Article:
Your home is where your family resides. If it happens that your home is one on a piece of land that you or your spouse owns, then your home is considered your homestead.
There is a lot of Texas law about homesteads. The Texas Constitution, the Texas Property Code, and hundreds of cases define homestead rights.
That brings us to the subject of probate homesteads. For purposes of estate planning, you acquire an entirely new right to your home when your spouse dies. You are now the owner of the exclusive right to occupy the probate homestead. This right allows you to fend off other owners of the property.
You have this right regardless of whether you and your spouse owned the home as community property or separate property. This can lead to some interesting situations.
How Probate Homestead Works
Consider the following scenario. Dan owns a house. It is his separate property. Dan marries Debbie and, together, they move into Dan’s house and live in it. Dan dies.
Under the probate homestead laws Debbie, despite not having an ownership interest in the house, has an exclusive right to occupy the house as her probate homestead after Dan’s death.
Let’s go a bit further. Assume that Dan never got around to making out a new will after his marriage. Under his old will, he left everything to his adult children. That included, of course, ownership of the house.
So now, under Dan’s will, his adult children own the house. Does that affect Debbie’s probate homestead?
It does not. Debbie’s right to occupy the house trumps everything. Her step- children cannot take possession of the house, lease the house or live in the house.
Do You Need To Occupy The Probate Homestead?
In fact, Debbie does not even have to occupy the probate homestead to preserve her rights. She keeps the homestead right if she merely uses the house with the intent to occupy it as her homestead at a later date.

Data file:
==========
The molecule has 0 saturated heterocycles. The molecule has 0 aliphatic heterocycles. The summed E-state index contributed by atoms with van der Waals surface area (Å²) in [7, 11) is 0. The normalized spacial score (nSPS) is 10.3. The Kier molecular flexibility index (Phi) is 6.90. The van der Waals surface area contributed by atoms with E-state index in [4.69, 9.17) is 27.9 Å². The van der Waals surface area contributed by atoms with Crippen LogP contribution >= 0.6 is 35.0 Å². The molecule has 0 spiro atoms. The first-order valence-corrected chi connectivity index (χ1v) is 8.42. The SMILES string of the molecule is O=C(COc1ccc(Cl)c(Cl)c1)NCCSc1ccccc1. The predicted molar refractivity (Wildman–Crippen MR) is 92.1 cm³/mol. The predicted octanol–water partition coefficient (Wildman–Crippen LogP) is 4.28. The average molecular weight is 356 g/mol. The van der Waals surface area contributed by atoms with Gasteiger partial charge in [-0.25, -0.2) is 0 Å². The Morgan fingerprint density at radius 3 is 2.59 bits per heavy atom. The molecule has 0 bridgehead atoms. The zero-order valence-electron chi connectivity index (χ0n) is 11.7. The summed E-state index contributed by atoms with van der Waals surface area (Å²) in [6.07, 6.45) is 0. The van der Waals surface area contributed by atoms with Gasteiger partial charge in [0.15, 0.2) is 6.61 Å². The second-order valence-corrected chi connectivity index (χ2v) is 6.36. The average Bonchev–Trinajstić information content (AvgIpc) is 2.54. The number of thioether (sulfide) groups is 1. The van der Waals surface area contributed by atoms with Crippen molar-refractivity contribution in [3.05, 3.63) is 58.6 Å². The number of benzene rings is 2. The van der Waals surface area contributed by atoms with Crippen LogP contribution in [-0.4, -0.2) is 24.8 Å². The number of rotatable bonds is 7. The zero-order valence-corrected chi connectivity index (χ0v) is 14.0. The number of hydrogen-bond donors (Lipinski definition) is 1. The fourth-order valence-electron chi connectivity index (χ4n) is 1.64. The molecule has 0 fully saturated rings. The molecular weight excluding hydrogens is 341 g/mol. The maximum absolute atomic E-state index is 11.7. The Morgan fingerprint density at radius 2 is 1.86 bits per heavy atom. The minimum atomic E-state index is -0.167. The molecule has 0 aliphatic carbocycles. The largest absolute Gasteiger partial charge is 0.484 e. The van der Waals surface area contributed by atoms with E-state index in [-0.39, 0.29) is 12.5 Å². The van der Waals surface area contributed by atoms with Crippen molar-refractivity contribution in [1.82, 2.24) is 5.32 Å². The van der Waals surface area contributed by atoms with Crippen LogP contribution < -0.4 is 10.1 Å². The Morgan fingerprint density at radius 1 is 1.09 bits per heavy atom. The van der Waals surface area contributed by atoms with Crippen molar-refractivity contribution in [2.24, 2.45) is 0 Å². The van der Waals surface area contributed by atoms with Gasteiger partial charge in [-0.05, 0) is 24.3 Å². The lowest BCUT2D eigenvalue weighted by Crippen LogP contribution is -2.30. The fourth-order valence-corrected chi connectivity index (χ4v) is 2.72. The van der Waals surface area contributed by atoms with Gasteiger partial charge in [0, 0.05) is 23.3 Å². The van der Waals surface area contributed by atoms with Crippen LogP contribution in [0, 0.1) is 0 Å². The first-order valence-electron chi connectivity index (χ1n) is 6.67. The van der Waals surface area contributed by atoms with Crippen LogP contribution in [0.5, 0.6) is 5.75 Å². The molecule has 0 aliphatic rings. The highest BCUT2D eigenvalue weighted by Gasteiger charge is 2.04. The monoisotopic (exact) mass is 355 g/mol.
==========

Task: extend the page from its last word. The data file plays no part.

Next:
What if, after Dan’s death, Debbie gets married again and she and her new spouse occupy the probate homestead? That, too, does not adversely affect her homestead right.
Debbie’s right to occupy ceases when Debbie dies.
Pros and Cons of A Probated Homestead
The probate homestead right is, to put it mildly, very powerful. It comes with all of the general protections afforded a homestead. That means a creditor cannot force sale of the homestead to pay general debts of Dan’s estate.
In addition to the right to possess the homestead, Debbie has the right to income from the property. This usually comes into play for a rural homestead property that has an oil and gas lease. Debbie is entitled to receive and spend all oil and gas royalties from the property.
If the property is damaged by someone else, she also has a right to sue that person for the damages.
All is not wine and roses for Debbie, however. With all of these rights come some significant duties and obligations.
Debbie is responsible for upkeep and ordinary repairs on the property. If she makes any improvements to the property, like redoing the kitchen or putting in a screened porch, she is not entitled to reimbursement.
She also has to pay property taxes and interest on the mortgage. However, Debbie’s step-children (or any other owner of the property) must pay the mortgage principal payments and casualty insurance.
Get Legal Consultation For Probated Homesteads
Probate homestead rights are tricky. They can easily be lost or forfeited. A surviving spouse would be wise to timely seek legal advice as soon as possible.
Virginia Hammerle is an attorney with Hammerle Finley Law Firm whose practice includes probate law, estate planning and contested litigation. To receive her newsletter contact her at email@example.com.